Such jewel-encrusted cages of steel (purchased on credit), such caves made of cities and universities on hills, may have been once but are no longer necessary. Not when the premise behind cost of education through history–its basis on availability and scarcity, with which any capitalist would agree–has been blown open by anyone with access to Wikipedia, torrents, iTunes University and Reddit, or practically anyone with a smartphone or a nearby library and enough time. (One wonders where literacy levels would be if much fewer people, or altogether no one, would have to be self-alienated into laboring two shifts of eight hours apiece for, say, elite-educated corporate fast food overlords, few of whom actually deign to touch their own products, just to survive).
We see the conversation continue to unfold today as the newly minted gatekeepers enter their jobs and existing ones continue to stand sentry against any rabble of unvetted intruders–against questioning the militarization of college campuses, as if it was necessary to decimate what remains of academia that is non-corporate, and against ‘family-class’ immigrants, as if it was necessary to implore that the solution to scarce resources was to have less children over and instead of less consumerism and more sustainability (see: Jonathan Franzen’s Freedom). And the Harper government is very much complicit in enshrining and increasing the largesse of the gatekeepers who hold such keys to power.
Popular movements such as Occupy, the student protests, and have only scratched the surface of elitist entrenchment in their respective societies. Despite the uncertainties of the aftermath of the recent financial ‘collapse’–the paradox between high employment and record corporate profits is pretty simple if you think about it, those jobs are being trickled-down to cheaper, more oppressive states overseas–we now know the gatekeepers remain alive and well-fed. PRISM and the NSA revelations have simply confirmed that the revolving doors of ethics and information between the elite-run, ever-voracious, militaristic states and markets of Corporate North America are spinning faster than previously imagined.
In today’s New York Times Greg Smith, a Goldman Sachs executive, publicly submits his resignation citing, among many other scathing reasons, the decline of the once morally sound corporate culture. This article is already receiving a volley of follow up publications from the skeptical to the satirical. And why shouldn’t it? It endeavors to critique the failings of today’s society, something we don’t take kindly to: criticism.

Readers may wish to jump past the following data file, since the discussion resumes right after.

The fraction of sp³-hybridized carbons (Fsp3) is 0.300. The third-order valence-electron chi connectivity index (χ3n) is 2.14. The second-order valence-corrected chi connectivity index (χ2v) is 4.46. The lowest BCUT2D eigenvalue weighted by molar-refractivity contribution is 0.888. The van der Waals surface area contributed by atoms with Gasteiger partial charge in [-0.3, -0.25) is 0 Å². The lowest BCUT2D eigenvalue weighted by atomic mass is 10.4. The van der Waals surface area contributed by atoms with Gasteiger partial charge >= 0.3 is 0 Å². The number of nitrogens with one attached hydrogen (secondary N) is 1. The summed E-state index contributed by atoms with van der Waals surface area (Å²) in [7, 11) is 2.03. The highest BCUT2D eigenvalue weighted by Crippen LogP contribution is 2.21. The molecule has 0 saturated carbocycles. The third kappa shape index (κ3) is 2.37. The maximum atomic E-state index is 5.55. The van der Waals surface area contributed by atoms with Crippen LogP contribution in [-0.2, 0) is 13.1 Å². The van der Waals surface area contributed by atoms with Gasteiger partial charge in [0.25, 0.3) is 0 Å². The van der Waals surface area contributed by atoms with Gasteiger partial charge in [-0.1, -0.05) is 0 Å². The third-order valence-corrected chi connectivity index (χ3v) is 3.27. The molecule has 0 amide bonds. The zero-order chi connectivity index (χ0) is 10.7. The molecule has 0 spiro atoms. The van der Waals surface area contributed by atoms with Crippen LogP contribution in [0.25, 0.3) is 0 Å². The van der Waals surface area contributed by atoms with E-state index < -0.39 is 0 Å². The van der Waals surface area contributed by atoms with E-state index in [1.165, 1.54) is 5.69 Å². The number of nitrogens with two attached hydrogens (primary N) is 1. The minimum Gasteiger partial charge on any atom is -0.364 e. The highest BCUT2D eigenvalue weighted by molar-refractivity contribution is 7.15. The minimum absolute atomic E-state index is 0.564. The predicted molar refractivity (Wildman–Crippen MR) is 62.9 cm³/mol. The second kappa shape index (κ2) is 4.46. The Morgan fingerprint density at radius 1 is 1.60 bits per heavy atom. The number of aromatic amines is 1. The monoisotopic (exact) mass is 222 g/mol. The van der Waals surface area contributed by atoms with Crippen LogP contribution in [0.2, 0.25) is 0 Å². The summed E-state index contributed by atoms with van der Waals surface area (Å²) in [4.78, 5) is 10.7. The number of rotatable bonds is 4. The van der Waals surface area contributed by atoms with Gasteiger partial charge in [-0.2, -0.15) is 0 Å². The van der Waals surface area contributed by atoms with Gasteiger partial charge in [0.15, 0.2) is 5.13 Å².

What makes this op-ed of such paramount importance is not what it says about one company, but the light it will inevitably shine on our society in the backlash that will undoubtedly follow. Like a childish tit-for-tat, I expect we will see media polarization of good vs. evil when it comes to talking about Mr. Smith. And the very process by which this “conversation” will unfold is the chilly reality of the world in which we live, and the qualities to which, by inference, we can reasonably assume Smith’s piece spoke.
I have in mind a few scenarios. First, following the negative publicity bound to be endured, Goldman Sachs (and others in comparable positions) will begin by discrediting Smith’s character. Either we can expect to hear that he was set to be let go, and in a clever attempt to capitalize on first-mover advantage, Smith tried to preemptively combat personal shortcomings by focusing blame on the company; or, that this was a childish attack by a disgruntled employee. Second, Goldman Sachs may refuse to acknowledge the attack, thus undermining Smith’s importance entirely, and proactively establish positive-spun PR campaigns to subconsciously reestablish a good image.
None of this seems revolutionary. But this is precisely why it is so important. We have accepted, either consciously or subconsciously, the way in which business, media, and society at large operates. It is indicative of the larger epidemic occurring these days: the acceptance, indeed encouragement, of the lowest (moral) common denominator. The transition from qualitative to quantitative analytics has allowed us to gauge success numerically, as detached from values (aside from monetary ones, that is).
Like the political to-and-fro of recent name-calling with respect to Rush Limbaugh’s controversy, we no longer address situations from the perspective of open and informed debate. Rather, issues are painted in such stark black and white contrast that there is no room for critique, only attacks. The further down this road we allow ourselves to travel, the less likely we are to advance.
Like Edgar Allen Poe’s pendulum swinging from extreme sides, the mechanics of today’s society prohibits anything in the middle from trying to stop polarization on pain of death. I eagerly await the reciprocation of Smith’s piece. Hopefully, I’ll be proved wrong and some fruitful discourse will take place. More likely though, the camps are already divided and trenches dug. I can’t help derive some satisfaction out of the fact that the devision factor on this particular issue, however, comes from a Mr. Smith. Moral philosopher, economist, polemicist. Can it merely be a coincidence?